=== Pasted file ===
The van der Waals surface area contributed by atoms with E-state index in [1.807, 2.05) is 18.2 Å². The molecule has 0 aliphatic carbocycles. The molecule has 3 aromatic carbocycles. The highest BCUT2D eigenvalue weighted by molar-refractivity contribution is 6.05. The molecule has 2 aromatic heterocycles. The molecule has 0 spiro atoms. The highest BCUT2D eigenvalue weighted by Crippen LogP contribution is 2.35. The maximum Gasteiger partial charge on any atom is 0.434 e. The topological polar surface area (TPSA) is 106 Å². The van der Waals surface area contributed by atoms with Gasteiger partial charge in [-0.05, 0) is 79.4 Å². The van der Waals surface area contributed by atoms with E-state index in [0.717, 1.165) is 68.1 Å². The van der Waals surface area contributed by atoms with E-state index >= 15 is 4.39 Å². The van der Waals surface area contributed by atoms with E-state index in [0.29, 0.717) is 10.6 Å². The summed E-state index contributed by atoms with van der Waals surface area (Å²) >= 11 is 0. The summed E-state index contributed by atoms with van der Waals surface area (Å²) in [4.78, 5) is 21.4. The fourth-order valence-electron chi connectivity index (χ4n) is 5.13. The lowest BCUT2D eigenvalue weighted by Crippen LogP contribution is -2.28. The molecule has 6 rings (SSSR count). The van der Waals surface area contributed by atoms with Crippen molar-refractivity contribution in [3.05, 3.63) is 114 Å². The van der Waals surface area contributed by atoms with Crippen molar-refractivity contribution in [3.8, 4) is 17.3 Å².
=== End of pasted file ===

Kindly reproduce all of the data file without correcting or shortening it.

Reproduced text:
The van der Waals surface area contributed by atoms with E-state index in [1.807, 2.05) is 18.2 Å². The molecule has 0 aliphatic carbocycles. The molecule has 3 aromatic carbocycles. The highest BCUT2D eigenvalue weighted by molar-refractivity contribution is 6.05. The molecule has 2 aromatic heterocycles. The molecule has 0 spiro atoms. The highest BCUT2D eigenvalue weighted by Crippen LogP contribution is 2.35. The maximum Gasteiger partial charge on any atom is 0.434 e. The topological polar surface area (TPSA) is 106 Å². The van der Waals surface area contributed by atoms with Gasteiger partial charge in [-0.05, 0) is 79.4 Å². The van der Waals surface area contributed by atoms with E-state index in [0.717, 1.165) is 68.1 Å². The van der Waals surface area contributed by atoms with E-state index >= 15 is 4.39 Å². The van der Waals surface area contributed by atoms with E-state index in [0.29, 0.717) is 10.6 Å². The summed E-state index contributed by atoms with van der Waals surface area (Å²) >= 11 is 0. The summed E-state index contributed by atoms with van der Waals surface area (Å²) in [4.78, 5) is 21.4. The fourth-order valence-electron chi connectivity index (χ4n) is 5.13. The lowest BCUT2D eigenvalue weighted by Crippen LogP contribution is -2.28. The molecule has 6 rings (SSSR count). The van der Waals surface area contributed by atoms with Crippen molar-refractivity contribution in [3.05, 3.63) is 114 Å². The van der Waals surface area contributed by atoms with Crippen molar-refractivity contribution in [3.8, 4) is 17.3 Å².